The washing dolly is also known as a dolly-peg, dolly-pin or peggy-stick.
It was used in the nineteenth century, usually with hot water and soap to
clean clothes. Larger houses would have had an oven known as a copper for
heating water for the laundry. The clothes would be placed in a large tub
and the washing dolly would be plunged in. Washing in this way required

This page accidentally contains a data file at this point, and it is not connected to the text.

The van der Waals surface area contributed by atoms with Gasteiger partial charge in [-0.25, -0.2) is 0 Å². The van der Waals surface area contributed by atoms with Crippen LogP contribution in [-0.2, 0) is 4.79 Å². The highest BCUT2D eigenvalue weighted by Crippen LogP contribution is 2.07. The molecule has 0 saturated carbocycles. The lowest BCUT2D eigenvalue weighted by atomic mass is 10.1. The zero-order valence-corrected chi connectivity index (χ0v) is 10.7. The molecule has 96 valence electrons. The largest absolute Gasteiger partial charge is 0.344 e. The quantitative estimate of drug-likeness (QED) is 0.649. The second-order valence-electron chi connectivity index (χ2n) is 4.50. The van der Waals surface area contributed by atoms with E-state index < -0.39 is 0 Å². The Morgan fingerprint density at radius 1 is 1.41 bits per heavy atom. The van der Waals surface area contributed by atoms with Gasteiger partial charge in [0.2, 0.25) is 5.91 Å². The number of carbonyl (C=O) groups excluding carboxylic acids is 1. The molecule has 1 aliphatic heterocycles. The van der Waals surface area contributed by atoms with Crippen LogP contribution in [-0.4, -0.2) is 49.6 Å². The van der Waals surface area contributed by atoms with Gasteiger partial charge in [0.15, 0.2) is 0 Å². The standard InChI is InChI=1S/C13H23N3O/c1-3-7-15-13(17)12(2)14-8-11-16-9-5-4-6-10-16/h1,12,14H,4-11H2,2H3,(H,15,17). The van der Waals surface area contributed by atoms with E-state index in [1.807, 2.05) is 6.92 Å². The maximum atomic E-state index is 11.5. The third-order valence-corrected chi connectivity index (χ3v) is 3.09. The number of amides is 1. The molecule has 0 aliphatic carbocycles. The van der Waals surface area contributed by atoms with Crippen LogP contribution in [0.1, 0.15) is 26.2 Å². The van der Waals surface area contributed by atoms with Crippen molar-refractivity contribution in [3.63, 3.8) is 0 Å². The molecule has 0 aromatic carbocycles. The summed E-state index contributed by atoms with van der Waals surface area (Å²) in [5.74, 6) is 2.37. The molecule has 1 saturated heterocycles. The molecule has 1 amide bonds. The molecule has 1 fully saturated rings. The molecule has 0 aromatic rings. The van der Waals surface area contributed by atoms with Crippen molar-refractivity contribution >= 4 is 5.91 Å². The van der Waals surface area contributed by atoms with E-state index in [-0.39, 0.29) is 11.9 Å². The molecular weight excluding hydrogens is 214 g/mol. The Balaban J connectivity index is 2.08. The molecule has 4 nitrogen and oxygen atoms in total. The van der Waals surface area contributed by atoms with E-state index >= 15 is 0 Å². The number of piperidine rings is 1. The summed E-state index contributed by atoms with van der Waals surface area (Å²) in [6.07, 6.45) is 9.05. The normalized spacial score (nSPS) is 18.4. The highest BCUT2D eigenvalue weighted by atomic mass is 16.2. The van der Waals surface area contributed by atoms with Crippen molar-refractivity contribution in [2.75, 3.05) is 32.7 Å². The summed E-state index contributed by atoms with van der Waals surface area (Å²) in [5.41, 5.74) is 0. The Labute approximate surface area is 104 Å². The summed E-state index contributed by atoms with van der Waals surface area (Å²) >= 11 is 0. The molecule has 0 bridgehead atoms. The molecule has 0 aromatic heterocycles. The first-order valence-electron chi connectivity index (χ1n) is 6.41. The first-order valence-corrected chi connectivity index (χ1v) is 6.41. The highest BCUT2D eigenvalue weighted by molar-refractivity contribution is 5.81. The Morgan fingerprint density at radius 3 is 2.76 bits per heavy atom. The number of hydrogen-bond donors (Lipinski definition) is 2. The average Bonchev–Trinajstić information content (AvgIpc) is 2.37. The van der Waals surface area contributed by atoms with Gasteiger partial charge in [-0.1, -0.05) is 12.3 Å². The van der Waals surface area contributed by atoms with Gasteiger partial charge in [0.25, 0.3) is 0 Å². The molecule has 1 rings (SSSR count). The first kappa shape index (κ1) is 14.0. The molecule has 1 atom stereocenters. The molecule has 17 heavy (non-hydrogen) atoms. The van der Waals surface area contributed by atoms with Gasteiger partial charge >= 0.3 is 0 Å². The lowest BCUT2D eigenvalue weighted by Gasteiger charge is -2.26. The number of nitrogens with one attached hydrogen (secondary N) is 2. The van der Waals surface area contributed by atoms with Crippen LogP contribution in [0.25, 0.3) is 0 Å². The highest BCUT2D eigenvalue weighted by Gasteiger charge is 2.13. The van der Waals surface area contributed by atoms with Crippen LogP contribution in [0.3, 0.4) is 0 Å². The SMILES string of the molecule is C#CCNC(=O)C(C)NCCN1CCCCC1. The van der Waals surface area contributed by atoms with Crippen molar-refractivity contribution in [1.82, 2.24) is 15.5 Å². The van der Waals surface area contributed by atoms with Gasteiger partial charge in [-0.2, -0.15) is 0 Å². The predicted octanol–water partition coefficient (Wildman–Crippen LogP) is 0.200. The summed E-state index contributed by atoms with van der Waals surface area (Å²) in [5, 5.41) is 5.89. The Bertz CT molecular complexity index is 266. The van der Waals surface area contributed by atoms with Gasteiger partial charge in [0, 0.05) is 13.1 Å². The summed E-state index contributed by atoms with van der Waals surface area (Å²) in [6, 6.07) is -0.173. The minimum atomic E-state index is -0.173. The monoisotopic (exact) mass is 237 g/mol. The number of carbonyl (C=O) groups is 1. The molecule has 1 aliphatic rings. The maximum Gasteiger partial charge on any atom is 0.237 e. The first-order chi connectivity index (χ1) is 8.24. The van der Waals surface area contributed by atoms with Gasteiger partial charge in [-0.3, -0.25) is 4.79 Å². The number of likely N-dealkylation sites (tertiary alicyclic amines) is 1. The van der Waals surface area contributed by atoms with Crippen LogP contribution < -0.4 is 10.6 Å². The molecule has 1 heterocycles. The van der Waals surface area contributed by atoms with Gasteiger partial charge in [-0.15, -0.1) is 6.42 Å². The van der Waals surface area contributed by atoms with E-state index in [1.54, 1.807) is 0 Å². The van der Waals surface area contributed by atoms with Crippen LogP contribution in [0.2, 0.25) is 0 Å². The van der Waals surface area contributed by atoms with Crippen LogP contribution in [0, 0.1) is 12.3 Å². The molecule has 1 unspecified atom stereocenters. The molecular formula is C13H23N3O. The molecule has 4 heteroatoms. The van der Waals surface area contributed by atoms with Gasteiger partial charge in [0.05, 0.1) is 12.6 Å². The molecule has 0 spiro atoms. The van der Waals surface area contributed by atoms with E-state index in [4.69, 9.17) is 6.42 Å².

a great deal of energy. The dolly had to be not only plunged up and down,
but also twisted from side to side, to agitate the water as much as possible.
It is this method of agitation on which washing machines were based. The
first patent for a washing machine was as early as 1677. Many hand driven
machines were produced during the nineteenth century.